Of the weird things I've eaten, this comes pretty far up the list. As Phong waggled one of these in front of my nose in Tu Le, I recoiled in horror: this was becoming a bush tucker trial for only the hardiest of the group, would I survive? Silkworms look like witchetty grubs, and in my imagination this one was already crawling down my throat. After a moment to let my stomach settle, and make an objective decision, I thought 'what the hell' and gave one a try. Fried silkworm tastes a lot better than it looks. It is the texture of a soft-ish jelly bean, and is a lot less "farmyard" than the hoppers.
#2 Beer Lao
No blog of mine on conspicuous consumption could be complete without mentioning this old favourite. Beer Lao was the perfect way to quench a cyclist's thirst on a hot day, and also one of the few straightforward ways I found to understand the relative spending power of Dong and Kips (beer has its uses...) It was great for group bonding, and is now being sorely missed in Cambodia! However, when combined with a bicycle and the merest of "undulations" Beer Lao also had a tendancy to lead to the debilitating condition known as "beer legs", reducing performance (on the bike) by upwards of 50%... As a footnote to this particular entry, I have just spent the evening with Chris Morfas in Siem Reap where we managed to find genuine bottles of Beer Lao. Never has a beer tasted so good, and the reminiscing gone on so long (apologies to the restaurant staff at the Khmer Kitchen).
#1 Lao Lao
So good they named it twice! Those on our trip will know why this is number 1...It looks like water, tastes like water, comes in a water bottle, and like water comes hangover free (Dominique and I tested this theory on an entire bottle of the stuff one night, and woke up the following morning unscathed. We think). But this where the resemblance ends. At anywhere between 5 and 10 times the strength of a Beer Lao, Lao Lao is efficient stuff, leading one to become swiftly and seriously squiffy. It was the forger of some great friendships, and comedy moments, but drinker beware: it can lead to "crambling". Let the good times roll!
What happened today Dominique?
This morning you hardly did speak
Perhaps you should vow
To stay off the Lao Lao
And no crambling for the rest of the week
A mountain biking adventure through Vietnam and Laos
19.11.2011 - 09.12.2011
Friday 9th December
I have just sat down at a PC after aching, yawning and noshing my way round Phnom Penh for most of the afternoon. (Phnom Penh vies for the title of most unpronouncable capital city with Antananarivo). Yes, I'm in Cambodia, and the title of this blog entry is a clue as to how we got here. We've been in the saddle for the past three weeks, cycling 1250km (hence the aches and yawns) through northern Vietnam and Laos with a Redspokes tour group. The tour finished yesterday in Vientiane, and we parted company with our cycling buddies this morning. It's been the undoubted highlight of our trip so far and it's going to be a struggle to do it justice in a blog. This won't be a blow-by-blow account, but a selection of the choiciest nuggets that spring to mind as I sit and digest my wagyu burger and creme brulee.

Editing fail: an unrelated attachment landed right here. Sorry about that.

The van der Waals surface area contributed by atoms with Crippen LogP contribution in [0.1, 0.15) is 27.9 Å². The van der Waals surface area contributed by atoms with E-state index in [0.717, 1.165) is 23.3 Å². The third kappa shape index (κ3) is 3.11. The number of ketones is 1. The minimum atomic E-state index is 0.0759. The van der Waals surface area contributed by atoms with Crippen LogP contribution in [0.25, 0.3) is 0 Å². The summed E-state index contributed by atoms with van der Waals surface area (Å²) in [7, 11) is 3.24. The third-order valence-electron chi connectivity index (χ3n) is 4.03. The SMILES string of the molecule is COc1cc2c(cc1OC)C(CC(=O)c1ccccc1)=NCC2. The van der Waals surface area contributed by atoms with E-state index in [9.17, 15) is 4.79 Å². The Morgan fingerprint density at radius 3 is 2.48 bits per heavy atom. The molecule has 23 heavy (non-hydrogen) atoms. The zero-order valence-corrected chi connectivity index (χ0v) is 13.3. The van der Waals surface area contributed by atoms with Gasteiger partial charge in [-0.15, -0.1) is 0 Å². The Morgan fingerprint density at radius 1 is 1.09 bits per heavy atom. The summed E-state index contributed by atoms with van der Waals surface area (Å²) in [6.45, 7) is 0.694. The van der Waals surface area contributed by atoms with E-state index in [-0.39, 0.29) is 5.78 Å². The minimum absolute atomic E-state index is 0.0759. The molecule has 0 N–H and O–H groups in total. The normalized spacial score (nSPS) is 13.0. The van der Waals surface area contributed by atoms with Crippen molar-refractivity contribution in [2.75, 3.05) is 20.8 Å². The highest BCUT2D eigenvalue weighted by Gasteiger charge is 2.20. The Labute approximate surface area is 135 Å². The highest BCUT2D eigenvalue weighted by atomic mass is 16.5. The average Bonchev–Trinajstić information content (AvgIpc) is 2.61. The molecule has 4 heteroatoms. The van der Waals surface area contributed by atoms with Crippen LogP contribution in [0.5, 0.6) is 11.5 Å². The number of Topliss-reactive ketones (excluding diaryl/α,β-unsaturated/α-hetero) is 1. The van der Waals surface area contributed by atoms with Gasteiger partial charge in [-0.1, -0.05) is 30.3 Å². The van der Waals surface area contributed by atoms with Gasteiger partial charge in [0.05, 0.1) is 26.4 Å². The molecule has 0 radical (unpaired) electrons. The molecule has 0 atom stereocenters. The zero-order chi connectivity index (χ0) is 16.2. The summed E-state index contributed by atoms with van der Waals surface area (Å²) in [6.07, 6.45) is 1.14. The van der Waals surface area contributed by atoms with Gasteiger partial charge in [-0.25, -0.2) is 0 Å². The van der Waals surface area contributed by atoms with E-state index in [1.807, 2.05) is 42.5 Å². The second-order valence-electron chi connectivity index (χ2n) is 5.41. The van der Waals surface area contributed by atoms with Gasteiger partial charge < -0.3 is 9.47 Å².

Let's start with David, our livewire tour leader, also known as "Walks". An interesting nickname for a cyclist, I'm sure you'd agree, but David had no choice in the matter. Nor does it refer to any reluctance on his part to cycle the hard miles, for David pedals as though he was born with a saddle glued to his arse. It would have been a more fitting moniker for Phong, our local guide in Vietnam. Phong's cycling habits were a useful guide to the terrain ahead. If he and his bike stayed in the support vehicles, we knew a big climb lay in wait. At the top of the climb, Phong's bike would be retrieved from the truck and he would emerge from the minibus in suspiciously clean cycling gear. This ritual marked the start of a long downhill ride.
David and Phong were a fantastic double act in Vietnam, and we punters were all very well cared for. In Laos, Daolit took over Phong's role. A former Buddhist monk, Daolit was a daydreamer and a ditherer, and David played up to this image by jokingly referring to him as Manuel to his Basil Fawlty. David and the local guides were ably supported by a team of support staff who drove the vehicles, cleaned and maintained the bikes, and kept us fed and hydrated during the rides. I was genuinely impressed with the dedication and attention to detail shown by all the Vietnamese and Lao staff.
The cycling was tough. I don't have an exact figure for the total ascent, but we were climbing between 500m and 2000m each day, and cycling about 80km on average (110km on the longest days). There were small hills, big hills and small hills which turned out to be big hills thanks to David's looseness with the term "undulations" and an occasional tendency to mix up his daily briefings.